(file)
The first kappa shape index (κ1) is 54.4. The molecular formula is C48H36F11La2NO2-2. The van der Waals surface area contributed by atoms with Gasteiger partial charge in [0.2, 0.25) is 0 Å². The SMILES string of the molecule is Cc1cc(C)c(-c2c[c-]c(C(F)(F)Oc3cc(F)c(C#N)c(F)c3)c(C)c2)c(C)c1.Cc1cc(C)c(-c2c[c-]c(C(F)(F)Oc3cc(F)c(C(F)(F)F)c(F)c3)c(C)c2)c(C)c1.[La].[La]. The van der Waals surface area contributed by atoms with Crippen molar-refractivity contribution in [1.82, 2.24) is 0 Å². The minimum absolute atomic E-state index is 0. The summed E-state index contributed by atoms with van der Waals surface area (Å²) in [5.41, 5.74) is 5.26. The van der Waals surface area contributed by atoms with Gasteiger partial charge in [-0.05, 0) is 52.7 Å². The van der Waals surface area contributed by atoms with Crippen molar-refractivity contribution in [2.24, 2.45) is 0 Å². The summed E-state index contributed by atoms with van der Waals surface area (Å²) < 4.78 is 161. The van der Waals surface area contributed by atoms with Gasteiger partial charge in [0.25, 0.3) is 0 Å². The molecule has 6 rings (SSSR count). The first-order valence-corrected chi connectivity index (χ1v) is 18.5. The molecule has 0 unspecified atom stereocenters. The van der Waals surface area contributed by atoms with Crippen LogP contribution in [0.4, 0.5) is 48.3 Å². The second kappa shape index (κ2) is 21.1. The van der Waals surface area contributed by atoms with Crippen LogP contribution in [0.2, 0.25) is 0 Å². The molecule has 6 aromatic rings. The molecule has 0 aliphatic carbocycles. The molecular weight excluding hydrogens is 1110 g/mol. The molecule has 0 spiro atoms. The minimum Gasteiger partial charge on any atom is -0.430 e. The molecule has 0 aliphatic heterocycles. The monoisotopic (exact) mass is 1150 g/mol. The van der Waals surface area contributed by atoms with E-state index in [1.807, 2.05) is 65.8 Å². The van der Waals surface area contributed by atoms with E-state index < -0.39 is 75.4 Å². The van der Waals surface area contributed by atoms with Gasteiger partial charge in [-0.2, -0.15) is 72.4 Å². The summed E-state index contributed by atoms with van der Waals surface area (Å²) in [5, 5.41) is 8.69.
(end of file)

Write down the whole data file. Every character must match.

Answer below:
The first kappa shape index (κ1) is 54.4. The molecular formula is C48H36F11La2NO2-2. The van der Waals surface area contributed by atoms with Gasteiger partial charge in [0.2, 0.25) is 0 Å². The SMILES string of the molecule is Cc1cc(C)c(-c2c[c-]c(C(F)(F)Oc3cc(F)c(C#N)c(F)c3)c(C)c2)c(C)c1.Cc1cc(C)c(-c2c[c-]c(C(F)(F)Oc3cc(F)c(C(F)(F)F)c(F)c3)c(C)c2)c(C)c1.[La].[La]. The van der Waals surface area contributed by atoms with Crippen molar-refractivity contribution in [1.82, 2.24) is 0 Å². The minimum absolute atomic E-state index is 0. The summed E-state index contributed by atoms with van der Waals surface area (Å²) in [5.41, 5.74) is 5.26. The van der Waals surface area contributed by atoms with Gasteiger partial charge in [-0.05, 0) is 52.7 Å². The van der Waals surface area contributed by atoms with Crippen molar-refractivity contribution in [2.24, 2.45) is 0 Å². The summed E-state index contributed by atoms with van der Waals surface area (Å²) < 4.78 is 161. The van der Waals surface area contributed by atoms with Gasteiger partial charge in [0.25, 0.3) is 0 Å². The molecule has 6 rings (SSSR count). The first-order valence-corrected chi connectivity index (χ1v) is 18.5. The molecule has 0 unspecified atom stereocenters. The van der Waals surface area contributed by atoms with Crippen LogP contribution in [0.4, 0.5) is 48.3 Å². The second kappa shape index (κ2) is 21.1. The van der Waals surface area contributed by atoms with Crippen LogP contribution in [0.2, 0.25) is 0 Å². The molecule has 6 aromatic rings. The molecule has 0 aliphatic carbocycles. The molecular weight excluding hydrogens is 1110 g/mol. The molecule has 0 spiro atoms. The minimum Gasteiger partial charge on any atom is -0.430 e. The molecule has 0 aliphatic heterocycles. The monoisotopic (exact) mass is 1150 g/mol. The van der Waals surface area contributed by atoms with E-state index in [1.807, 2.05) is 65.8 Å². The van der Waals surface area contributed by atoms with E-state index < -0.39 is 75.4 Å². The van der Waals surface area contributed by atoms with Gasteiger partial charge in [-0.2, -0.15) is 72.4 Å². The summed E-state index contributed by atoms with van der Waals surface area (Å²) in [5, 5.41) is 8.69.